THE THERMO-TECTONIC HISTORY OF SOUTHERN MEXICO, PRELIMINARY RESULTS FROM THE CHIAPAS MASSIF
The complex interaction between continental Mexico and other oceanic and continental crustal elements since the Late Cretaceous should be recorded in the thermal history of the rocks in question. In late 2011 we performed a systematic thermochronological aimed sampling along several traverses spanning the Sierra Madre Sur and the Chiapas Massif from Acapulco to the southern Mexican border with Guatemala in order to improve the constraints on the timing and magnitude of the tectonic events that affected and shaped the western margin of Southern Mexico. This thermochronological project includes different methods spanning temperatures below ~550°C (in order to constrain the upper 15-17 km of the crust), which will be complemented with currently on-going geochronological and tectonic studies.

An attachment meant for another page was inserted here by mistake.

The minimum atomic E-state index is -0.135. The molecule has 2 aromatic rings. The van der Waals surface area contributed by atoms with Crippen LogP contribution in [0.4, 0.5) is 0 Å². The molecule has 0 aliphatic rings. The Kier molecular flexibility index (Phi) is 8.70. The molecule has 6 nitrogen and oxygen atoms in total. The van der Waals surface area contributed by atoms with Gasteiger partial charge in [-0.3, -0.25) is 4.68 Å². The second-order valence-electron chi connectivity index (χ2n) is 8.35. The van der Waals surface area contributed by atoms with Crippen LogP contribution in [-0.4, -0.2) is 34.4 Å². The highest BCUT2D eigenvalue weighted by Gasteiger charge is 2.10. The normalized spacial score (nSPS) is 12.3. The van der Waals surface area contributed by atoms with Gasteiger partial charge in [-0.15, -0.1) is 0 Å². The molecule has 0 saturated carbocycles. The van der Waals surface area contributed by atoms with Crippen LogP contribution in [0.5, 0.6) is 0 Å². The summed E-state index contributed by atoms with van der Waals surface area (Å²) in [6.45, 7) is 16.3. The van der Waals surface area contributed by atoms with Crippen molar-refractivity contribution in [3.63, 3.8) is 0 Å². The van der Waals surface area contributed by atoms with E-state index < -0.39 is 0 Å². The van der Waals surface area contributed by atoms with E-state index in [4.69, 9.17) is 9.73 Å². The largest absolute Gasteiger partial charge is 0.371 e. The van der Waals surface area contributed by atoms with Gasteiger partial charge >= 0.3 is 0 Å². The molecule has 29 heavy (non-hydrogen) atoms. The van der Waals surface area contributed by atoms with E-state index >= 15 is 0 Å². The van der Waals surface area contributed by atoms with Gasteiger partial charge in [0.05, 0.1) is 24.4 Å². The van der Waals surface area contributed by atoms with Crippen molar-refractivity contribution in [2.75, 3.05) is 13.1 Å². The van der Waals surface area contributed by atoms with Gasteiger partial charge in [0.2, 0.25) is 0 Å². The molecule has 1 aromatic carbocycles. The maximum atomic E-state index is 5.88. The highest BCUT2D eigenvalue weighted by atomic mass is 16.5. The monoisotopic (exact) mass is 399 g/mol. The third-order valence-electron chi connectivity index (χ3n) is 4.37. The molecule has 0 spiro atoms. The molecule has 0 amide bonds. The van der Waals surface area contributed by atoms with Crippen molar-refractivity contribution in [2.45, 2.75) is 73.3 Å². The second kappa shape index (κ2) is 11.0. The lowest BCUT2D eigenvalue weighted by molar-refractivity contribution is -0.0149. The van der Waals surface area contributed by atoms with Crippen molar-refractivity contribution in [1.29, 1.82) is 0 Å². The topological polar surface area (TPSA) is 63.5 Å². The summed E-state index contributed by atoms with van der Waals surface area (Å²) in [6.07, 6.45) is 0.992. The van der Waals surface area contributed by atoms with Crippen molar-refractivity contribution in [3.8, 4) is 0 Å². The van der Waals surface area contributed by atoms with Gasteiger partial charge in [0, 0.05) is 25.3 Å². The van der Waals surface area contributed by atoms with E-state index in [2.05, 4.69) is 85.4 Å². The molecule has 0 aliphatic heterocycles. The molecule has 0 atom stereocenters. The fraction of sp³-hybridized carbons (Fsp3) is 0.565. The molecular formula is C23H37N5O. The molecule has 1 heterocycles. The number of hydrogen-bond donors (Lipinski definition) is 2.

We aim to see across- and along-strike variations in cooling and exhumation that could shed light on the time and mechanism of the deformation (e.g. the role of the passage of Chortis, the role of particular major faults) and the transfer of the deformation towards the foreland basins.
By the time of the conference we will present preliminary results from the Chiapas Massif including medium (apatite U-Pb, closure temperature of ~550-450°C) and low temperature thermochronology (apatite fission track, data between ~120-60°C) obtained from the Permian-Triassic metagranites and Tertiary intrusive rocks outlining the implications for the onset of the Chiapas Foreland Basin and subsequent fold and thrust history.